Changing opinions from scientists and health officials have contributed to some people refusing to wear masks because public health authorities initially advised against wearing masks, saying there was little evidence that it would help prevent people from getting sick.
China’s top diplomat criticized U.S. efforts to hold China accountable for its alleged role in the spread of the coronavirus, calling any aims to force Beijing to pay compensation for the coronavirus a “daydream.”
The number of coronavirus fatalities in New York state fell below 100, Gov. Andrew Cuomo said on Saturday, marking the lowest daily death toll since March 24.
This is CNBC’s live blog covering all the latest news on the coronavirus outbreak. This blog will be updated throughout the day as the news breaks.
- Global cases: More than 5.33 million
- Global deaths: At least 341,513
- U.S. cases: More than 1.62 million
- U.S. deaths: At least 96,046
The data above was compiled by Johns Hopkins University.
Pandemic will drive major changes to the nursing home industry
Many families with loved ones in those facilities are desperate to be able to visit them again. But that so-called return to normalcy will take time.
Virtual visits over Zoom and WebEx will likely be the norm for the foreseeable future and family members also should be prepared to undergo tests in order to visit.
Read the full report on how nursing homes will return to a new normal from CNBC’s Lorie Konish. —Melodie Warner
Wearing a mask is not about politics, says Ohio Gov. Mike DeWine
Republican Gubernatorial-elect Ohio Attorney General Mike DeWine gives his victory speech after winning the Ohio gubernatorial race at the Ohio Republican Party’s election night party at the Sheraton Capitol Square on November 6, 2018 in Columbus, Ohio.
Justin Merriman | Getty Images
10:10 a.m. ET — Ohio Gov. Mike DeWine told NBC’s Chuck Todd that the ongoing debate on wearing masks should not be about choosing a political party but about protecting each other.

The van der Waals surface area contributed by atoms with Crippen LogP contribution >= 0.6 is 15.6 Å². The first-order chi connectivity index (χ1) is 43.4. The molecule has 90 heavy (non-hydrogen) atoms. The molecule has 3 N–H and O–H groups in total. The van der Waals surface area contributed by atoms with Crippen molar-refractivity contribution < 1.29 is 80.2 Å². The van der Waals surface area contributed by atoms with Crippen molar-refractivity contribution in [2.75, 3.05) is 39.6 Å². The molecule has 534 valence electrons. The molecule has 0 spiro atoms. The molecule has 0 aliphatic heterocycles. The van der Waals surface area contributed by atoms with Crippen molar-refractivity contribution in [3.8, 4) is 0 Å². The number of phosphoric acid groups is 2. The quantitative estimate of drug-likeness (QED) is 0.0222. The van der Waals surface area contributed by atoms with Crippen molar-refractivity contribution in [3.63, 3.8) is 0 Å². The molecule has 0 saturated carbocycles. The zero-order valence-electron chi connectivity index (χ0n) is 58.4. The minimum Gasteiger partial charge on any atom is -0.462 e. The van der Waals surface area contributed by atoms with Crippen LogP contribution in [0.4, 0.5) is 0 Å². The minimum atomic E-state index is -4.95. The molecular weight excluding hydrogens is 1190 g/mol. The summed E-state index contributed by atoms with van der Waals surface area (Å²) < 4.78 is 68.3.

“This is not about whether you’re liberal or conservative, left or right, republican or democrat. You wear the mask not to protect yourself so much as to protect others,” De Wine said.
In response to North Dakota Gov. Doug Burgum’s emotional message on Friday to be more empathetic instead of shaming those who wear masks, DeWine agreed and said Burgum is “spot on.”
“This is one time when we truly are all in this together. What we do directly impacts others,” he added.
Ohio reopened its retail businesses and personal-care services earlier this month. The governor said the state’s reopening plan has been “going well.”
While Ohio is not ready to allow mass gatherings of people yet, DeWine said restaurants and businesses are adapting well to public health measures. —Jasmine Kim
U.S. unemployment rate could still be in double digits in November, says White House adviser
Kevin Hassett, chairman of the White House Council of Economic Advisers, speaks during a White House press briefing in Washington, D.C., U.S., on Monday, Sept. 10, 2018.
Yuri Gripas | Bloomberg | Getty Images
9:36 a.m. ET — The U.S. unemployment rate could still be in double digits in November as a result of the coronavirus pandemic, according to White House senior advisor Kevin Hassett.
The unemployment rate rose to 14.7% in April, with more than 38 million people filing unemployment claims since Mid-March when the outbreak forced national shutdowns.
Hassett told CNN’s Dana Bash that there would be other promising signs of economic improvement, as unemployment numbers may move slower than other indicators. But he said the unemployment rate is likely headed north of 20% in the month of May.
“The unemployment rate will be higher in June than in May, but then after that it should start to trend down,” Hassett said. —Emma Newburger
Air travel is going to look different this summer because of the coronavirus
9:03 a.m. ET — Memorial Day weekend is the traditional kickoff to the peak travel season and while demand is showing some signs of life, it is still down about 90% from a year ago. The virus and concerns about it spreading have prompted new procedures at airlines and federal agencies.
The Department of Homeland Security, which includes TSA and customs, is exploring temperature checks at airports. The Transportation Security Administration is also changing some polices to limit physical contact, such as asking travelers to scan their own boarding passes and that they remove food and other items from their bags so officers don’t have to touch bins.
Starting this month, U.S. airlines require that travelers wear masks on board. They are tweaking boarding to fill seats from back to front to limit contact with other travelers. Some airlines are limiting the number of travelers on board, or letting travelers know when their flights are full. Experts warn its nearly impossible to socially distance on an aircraft, however. —Leslie Josephs